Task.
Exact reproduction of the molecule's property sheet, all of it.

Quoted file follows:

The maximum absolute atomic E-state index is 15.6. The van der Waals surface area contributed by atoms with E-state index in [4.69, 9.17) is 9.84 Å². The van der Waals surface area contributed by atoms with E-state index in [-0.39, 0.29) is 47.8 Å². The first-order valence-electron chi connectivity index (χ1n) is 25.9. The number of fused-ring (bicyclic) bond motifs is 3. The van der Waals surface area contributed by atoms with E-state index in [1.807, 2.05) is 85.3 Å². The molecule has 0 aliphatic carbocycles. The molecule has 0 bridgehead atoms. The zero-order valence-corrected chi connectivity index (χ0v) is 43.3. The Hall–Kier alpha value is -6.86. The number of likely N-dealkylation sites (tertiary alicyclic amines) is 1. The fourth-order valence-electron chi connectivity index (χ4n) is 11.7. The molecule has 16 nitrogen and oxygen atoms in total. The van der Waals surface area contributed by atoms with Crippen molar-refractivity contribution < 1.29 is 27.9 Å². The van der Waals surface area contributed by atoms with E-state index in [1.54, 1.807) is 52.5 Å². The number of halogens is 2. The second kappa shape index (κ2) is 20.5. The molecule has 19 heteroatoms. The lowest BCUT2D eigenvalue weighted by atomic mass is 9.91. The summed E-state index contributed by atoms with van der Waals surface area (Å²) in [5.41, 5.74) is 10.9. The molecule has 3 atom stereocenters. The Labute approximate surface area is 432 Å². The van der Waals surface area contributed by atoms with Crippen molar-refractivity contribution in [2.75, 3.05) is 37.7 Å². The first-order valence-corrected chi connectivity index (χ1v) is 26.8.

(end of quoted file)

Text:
The maximum absolute atomic E-state index is 15.6. The van der Waals surface area contributed by atoms with E-state index in [4.69, 9.17) is 9.84 Å². The van der Waals surface area contributed by atoms with E-state index in [-0.39, 0.29) is 47.8 Å². The first-order valence-electron chi connectivity index (χ1n) is 25.9. The number of fused-ring (bicyclic) bond motifs is 3. The van der Waals surface area contributed by atoms with E-state index in [1.807, 2.05) is 85.3 Å². The molecule has 0 aliphatic carbocycles. The molecule has 0 bridgehead atoms. The zero-order valence-corrected chi connectivity index (χ0v) is 43.3. The Hall–Kier alpha value is -6.86. The number of likely N-dealkylation sites (tertiary alicyclic amines) is 1. The fourth-order valence-electron chi connectivity index (χ4n) is 11.7. The molecule has 16 nitrogen and oxygen atoms in total. The van der Waals surface area contributed by atoms with Crippen molar-refractivity contribution < 1.29 is 27.9 Å². The van der Waals surface area contributed by atoms with E-state index in [1.54, 1.807) is 52.5 Å². The number of halogens is 2. The second kappa shape index (κ2) is 20.5. The molecule has 19 heteroatoms. The lowest BCUT2D eigenvalue weighted by atomic mass is 9.91. The summed E-state index contributed by atoms with van der Waals surface area (Å²) in [5.41, 5.74) is 10.9. The molecule has 3 atom stereocenters. The Labute approximate surface area is 432 Å². The van der Waals surface area contributed by atoms with Crippen molar-refractivity contribution in [2.75, 3.05) is 37.7 Å². The first-order valence-corrected chi connectivity index (χ1v) is 26.8.